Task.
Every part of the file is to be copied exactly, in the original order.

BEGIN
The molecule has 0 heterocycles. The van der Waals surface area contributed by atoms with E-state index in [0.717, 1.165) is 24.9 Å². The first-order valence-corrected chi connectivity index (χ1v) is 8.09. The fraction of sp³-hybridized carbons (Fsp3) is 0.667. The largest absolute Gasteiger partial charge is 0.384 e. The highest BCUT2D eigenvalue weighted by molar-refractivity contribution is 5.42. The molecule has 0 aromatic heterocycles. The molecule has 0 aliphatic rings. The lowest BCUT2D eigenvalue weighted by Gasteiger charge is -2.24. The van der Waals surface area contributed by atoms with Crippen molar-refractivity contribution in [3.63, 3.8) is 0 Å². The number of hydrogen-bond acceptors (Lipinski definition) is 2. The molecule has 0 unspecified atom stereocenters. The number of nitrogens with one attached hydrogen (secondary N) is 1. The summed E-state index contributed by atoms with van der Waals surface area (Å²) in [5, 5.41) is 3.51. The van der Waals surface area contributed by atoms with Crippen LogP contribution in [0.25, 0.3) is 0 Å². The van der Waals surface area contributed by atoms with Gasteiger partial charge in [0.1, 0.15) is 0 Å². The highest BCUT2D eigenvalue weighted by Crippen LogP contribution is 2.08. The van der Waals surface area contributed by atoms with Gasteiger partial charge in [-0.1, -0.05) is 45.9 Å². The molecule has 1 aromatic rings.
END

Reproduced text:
The molecule has 0 heterocycles. The van der Waals surface area contributed by atoms with E-state index in [0.717, 1.165) is 24.9 Å². The first-order valence-corrected chi connectivity index (χ1v) is 8.09. The fraction of sp³-hybridized carbons (Fsp3) is 0.667. The largest absolute Gasteiger partial charge is 0.384 e. The highest BCUT2D eigenvalue weighted by molar-refractivity contribution is 5.42. The molecule has 0 aromatic heterocycles. The molecule has 0 aliphatic rings. The lowest BCUT2D eigenvalue weighted by Gasteiger charge is -2.24. The van der Waals surface area contributed by atoms with Crippen molar-refractivity contribution in [3.63, 3.8) is 0 Å². The number of hydrogen-bond acceptors (Lipinski definition) is 2. The molecule has 0 unspecified atom stereocenters. The number of nitrogens with one attached hydrogen (secondary N) is 1. The summed E-state index contributed by atoms with van der Waals surface area (Å²) in [5, 5.41) is 3.51. The van der Waals surface area contributed by atoms with Crippen LogP contribution in [0.25, 0.3) is 0 Å². The van der Waals surface area contributed by atoms with Gasteiger partial charge in [0.1, 0.15) is 0 Å². The highest BCUT2D eigenvalue weighted by Crippen LogP contribution is 2.08. The van der Waals surface area contributed by atoms with Gasteiger partial charge in [-0.1, -0.05) is 45.9 Å². The molecule has 1 aromatic rings.